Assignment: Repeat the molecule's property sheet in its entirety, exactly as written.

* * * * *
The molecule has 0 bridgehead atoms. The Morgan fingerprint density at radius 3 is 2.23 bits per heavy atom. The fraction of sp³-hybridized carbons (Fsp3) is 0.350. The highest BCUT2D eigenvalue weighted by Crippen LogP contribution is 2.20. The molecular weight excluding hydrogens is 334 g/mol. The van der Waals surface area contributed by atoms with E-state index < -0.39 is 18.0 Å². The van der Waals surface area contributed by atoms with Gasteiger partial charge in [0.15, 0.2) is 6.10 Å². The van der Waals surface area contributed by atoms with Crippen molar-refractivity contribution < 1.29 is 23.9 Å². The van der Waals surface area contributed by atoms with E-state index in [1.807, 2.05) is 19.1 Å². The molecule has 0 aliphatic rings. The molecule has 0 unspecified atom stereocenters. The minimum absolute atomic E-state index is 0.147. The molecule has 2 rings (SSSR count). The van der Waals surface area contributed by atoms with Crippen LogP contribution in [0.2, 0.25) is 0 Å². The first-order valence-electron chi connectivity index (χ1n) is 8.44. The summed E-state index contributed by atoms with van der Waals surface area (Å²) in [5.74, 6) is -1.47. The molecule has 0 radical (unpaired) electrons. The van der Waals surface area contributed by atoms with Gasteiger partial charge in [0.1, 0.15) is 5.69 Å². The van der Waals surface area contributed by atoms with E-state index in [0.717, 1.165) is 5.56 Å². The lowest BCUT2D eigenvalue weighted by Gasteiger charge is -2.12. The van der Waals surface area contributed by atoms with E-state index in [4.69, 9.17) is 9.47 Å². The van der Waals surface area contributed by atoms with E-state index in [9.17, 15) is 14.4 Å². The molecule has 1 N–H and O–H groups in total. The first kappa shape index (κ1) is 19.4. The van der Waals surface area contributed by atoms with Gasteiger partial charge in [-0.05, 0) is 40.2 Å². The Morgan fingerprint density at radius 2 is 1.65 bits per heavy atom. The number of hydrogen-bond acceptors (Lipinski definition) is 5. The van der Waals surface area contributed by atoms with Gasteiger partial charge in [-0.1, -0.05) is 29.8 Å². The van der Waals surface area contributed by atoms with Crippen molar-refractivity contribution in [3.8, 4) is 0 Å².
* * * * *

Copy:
The molecule has 0 bridgehead atoms. The Morgan fingerprint density at radius 3 is 2.23 bits per heavy atom. The fraction of sp³-hybridized carbons (Fsp3) is 0.350. The highest BCUT2D eigenvalue weighted by Crippen LogP contribution is 2.20. The molecular weight excluding hydrogens is 334 g/mol. The van der Waals surface area contributed by atoms with E-state index < -0.39 is 18.0 Å². The van der Waals surface area contributed by atoms with Gasteiger partial charge in [0.15, 0.2) is 6.10 Å². The van der Waals surface area contributed by atoms with Crippen molar-refractivity contribution < 1.29 is 23.9 Å². The van der Waals surface area contributed by atoms with E-state index in [1.807, 2.05) is 19.1 Å². The molecule has 0 aliphatic rings. The molecule has 0 unspecified atom stereocenters. The minimum absolute atomic E-state index is 0.147. The molecule has 2 rings (SSSR count). The van der Waals surface area contributed by atoms with Crippen LogP contribution in [0.2, 0.25) is 0 Å². The first-order valence-electron chi connectivity index (χ1n) is 8.44. The summed E-state index contributed by atoms with van der Waals surface area (Å²) in [5.74, 6) is -1.47. The molecule has 0 radical (unpaired) electrons. The van der Waals surface area contributed by atoms with Gasteiger partial charge in [0.1, 0.15) is 5.69 Å². The van der Waals surface area contributed by atoms with E-state index in [0.717, 1.165) is 5.56 Å². The lowest BCUT2D eigenvalue weighted by Gasteiger charge is -2.12. The van der Waals surface area contributed by atoms with E-state index in [4.69, 9.17) is 9.47 Å². The van der Waals surface area contributed by atoms with E-state index in [9.17, 15) is 14.4 Å². The molecule has 1 N–H and O–H groups in total. The first kappa shape index (κ1) is 19.4. The van der Waals surface area contributed by atoms with Gasteiger partial charge in [-0.05, 0) is 40.2 Å². The Morgan fingerprint density at radius 2 is 1.65 bits per heavy atom. The number of hydrogen-bond acceptors (Lipinski definition) is 5. The van der Waals surface area contributed by atoms with Gasteiger partial charge in [-0.1, -0.05) is 29.8 Å². The van der Waals surface area contributed by atoms with Crippen molar-refractivity contribution in [3.8, 4) is 0 Å².